Travels through Northern Ireland


Kenneth King

In the small Irish town of Glencolmcille we meet Kenneth King. He is a maritime painter, and is very talented. He believed maritime art has the ability to touch different eras of history, and he has used his art as a way of looking at the relation of the shipping industry to Irish history as well as the influence of Irish ships and sailors on the maritime history of other nations.

The Irish Famine

He spoke to us about a recent project of his involving the Irish famine (created for the 1995-1997 anniversary period). He was curious about Irish-made ships carrying their compatriots to the United States and Canada. There were more than 2,000 ships that sailed from Ireland to the United States during that time period,  of which about 700 were directly from Irish ports.

Although King did extensive research to find evidence of coffin ships to depict in his paintings, he ended up concluding that 95-97% of passengers were carried safely across the Atlantic, most heading to Canada. They headed to Canada because during this time the United States had increased port dues to discourage people from docking there, and some many immigrants docked in Canada and then crossed by land into the United States.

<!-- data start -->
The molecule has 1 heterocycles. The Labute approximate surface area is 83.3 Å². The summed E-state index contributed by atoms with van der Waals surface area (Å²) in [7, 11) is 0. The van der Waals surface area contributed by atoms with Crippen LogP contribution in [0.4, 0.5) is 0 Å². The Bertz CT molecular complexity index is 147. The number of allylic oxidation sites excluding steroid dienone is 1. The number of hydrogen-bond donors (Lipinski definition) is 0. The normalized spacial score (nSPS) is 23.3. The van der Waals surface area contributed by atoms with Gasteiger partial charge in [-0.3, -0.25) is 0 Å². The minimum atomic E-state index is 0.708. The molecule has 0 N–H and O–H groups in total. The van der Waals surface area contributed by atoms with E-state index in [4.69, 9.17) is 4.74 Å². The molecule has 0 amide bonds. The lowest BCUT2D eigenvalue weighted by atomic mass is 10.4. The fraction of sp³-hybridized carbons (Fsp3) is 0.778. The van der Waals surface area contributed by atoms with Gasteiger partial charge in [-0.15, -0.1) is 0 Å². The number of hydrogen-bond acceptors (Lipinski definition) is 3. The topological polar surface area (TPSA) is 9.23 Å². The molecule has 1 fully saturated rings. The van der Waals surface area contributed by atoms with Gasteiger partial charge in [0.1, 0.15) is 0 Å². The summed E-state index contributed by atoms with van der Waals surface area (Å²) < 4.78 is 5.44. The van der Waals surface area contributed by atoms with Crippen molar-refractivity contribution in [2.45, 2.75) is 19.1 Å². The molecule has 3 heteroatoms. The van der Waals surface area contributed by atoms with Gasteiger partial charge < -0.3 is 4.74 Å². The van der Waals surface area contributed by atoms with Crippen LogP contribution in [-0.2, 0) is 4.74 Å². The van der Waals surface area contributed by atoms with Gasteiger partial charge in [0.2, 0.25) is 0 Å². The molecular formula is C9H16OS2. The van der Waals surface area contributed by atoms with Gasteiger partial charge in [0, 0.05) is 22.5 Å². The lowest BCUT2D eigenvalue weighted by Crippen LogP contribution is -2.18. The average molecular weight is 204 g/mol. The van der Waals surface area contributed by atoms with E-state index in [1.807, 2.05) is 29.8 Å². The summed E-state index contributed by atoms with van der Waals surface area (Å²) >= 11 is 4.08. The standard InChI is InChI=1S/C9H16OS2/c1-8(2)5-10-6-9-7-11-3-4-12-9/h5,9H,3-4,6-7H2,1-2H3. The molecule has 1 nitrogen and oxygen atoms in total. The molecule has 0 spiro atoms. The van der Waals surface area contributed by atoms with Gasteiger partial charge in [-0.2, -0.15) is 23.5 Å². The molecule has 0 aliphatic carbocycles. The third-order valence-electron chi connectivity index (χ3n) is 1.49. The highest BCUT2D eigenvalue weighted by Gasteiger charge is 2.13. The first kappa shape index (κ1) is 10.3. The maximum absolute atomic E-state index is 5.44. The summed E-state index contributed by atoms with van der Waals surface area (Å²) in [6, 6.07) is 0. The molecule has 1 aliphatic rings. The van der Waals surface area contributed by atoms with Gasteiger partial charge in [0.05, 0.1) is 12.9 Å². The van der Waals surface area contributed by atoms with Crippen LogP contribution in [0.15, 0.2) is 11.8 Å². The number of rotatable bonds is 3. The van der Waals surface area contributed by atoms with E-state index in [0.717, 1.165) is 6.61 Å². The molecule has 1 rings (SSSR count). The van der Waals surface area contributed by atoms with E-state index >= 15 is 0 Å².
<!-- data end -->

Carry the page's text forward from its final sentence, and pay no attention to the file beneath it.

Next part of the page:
On a good run the journey took 25 days but one ship was recorded to have taken 100 days to make the crossing. It was a tough journey, often with disease affecting those aboard. Most of these ships were not passenger vessels, but rather merchant vessels with planks added. And if a ship was ever damaged and had to pull ashore, its passengers were more than likely ripped off when going ashore.

It was out of the port of Derry that the first liner services to American were offered, and with only minimal deaths experienced until disease hit the ships. Throughout Ireland there was a steady ‘hemorrhaging’ of people, either from emigration or disease. In the town of Glemcolmcille there were 5,000 people before famine, and 4,200 after. It is unclear if they were lost to disease or hunger or they simply left.

I asked King what his favorite ship was, and he said one in particular didn’t come to mind but he enjoy the stories where instead of death during the crossing there was birth – with 200 people leaving Ireland, and 202 arriving in the United States.